Acora, Audio Research, Transrotor, Dynavector
Who knew I would meet Paul Simon—the Paul Simon, pop star, the shorter half of Simon and Garfunkel, at the Toronto Audiofest? I wasn’t expecting it, but he was there, singing to me. I also met Satch, aka Louis Armstrong. Both were in the room belonging to Acora Acoustics, manufacturers of loudspeakers made with natural granite loudspeakers.
Okay, these musicians weren’t really there, but you could have cheated on me! Such was the system’s ability to convey the tone of the instruments and the tiny inflections and breaths that give the voices an intimate, nuanced, fleshy and moist presence. The room was occupied, or personified, by one of the nicest guys in the business, Acora Acoustics founder Valerio Cora; Cora was demonstrating the company’s SRC-2 speakers ($ 47,000 / pair), a pair of Audio Research 750SE monoblocks ($ 91,000 for both) and the Ref 10 phono stage of the same. company ($ 42,900), all powered by a Transrotor Massimo turntable ($ 14,875). equipped with a Transrotor SME arm ($ 5,450) and a Dynavector mc DRT XV-1t cartridge ($ 9,800).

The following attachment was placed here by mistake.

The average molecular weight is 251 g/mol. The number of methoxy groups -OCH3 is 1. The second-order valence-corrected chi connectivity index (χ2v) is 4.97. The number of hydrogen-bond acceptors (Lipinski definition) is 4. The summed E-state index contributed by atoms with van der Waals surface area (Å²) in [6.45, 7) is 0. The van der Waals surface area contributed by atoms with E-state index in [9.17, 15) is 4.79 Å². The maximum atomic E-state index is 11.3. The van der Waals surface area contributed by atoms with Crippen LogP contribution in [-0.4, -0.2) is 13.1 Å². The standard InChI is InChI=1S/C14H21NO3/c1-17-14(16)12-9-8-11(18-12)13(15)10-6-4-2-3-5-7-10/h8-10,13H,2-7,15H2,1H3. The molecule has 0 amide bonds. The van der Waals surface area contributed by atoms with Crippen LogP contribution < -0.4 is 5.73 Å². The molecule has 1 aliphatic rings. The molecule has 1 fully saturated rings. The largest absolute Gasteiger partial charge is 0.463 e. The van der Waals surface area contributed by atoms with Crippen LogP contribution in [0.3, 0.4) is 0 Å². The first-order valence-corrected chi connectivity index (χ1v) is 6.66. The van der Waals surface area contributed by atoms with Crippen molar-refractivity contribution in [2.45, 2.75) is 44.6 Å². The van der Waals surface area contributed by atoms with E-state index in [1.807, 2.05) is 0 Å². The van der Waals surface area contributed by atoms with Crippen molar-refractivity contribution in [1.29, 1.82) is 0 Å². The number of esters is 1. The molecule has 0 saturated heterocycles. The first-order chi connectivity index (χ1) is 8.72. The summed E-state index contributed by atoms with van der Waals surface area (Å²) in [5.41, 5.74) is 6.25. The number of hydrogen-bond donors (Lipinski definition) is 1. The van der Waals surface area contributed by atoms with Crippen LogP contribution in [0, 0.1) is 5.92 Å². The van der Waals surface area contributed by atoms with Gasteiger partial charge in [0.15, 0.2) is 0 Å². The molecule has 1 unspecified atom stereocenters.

The sound was soft, dynamic, with drive. Also on display (but inactive when I was there) were an Esoteric Grandioso K1 CD / DAC player ($ 40,000), an Aurender N30SA network player, and other Acora speaker models including the SRC-1 on stand (36 $,000) and the revised freestanding SRB ($ 19,000, which you can use with the company’s SRS-G speaker stand ($ 6,000), also in granite.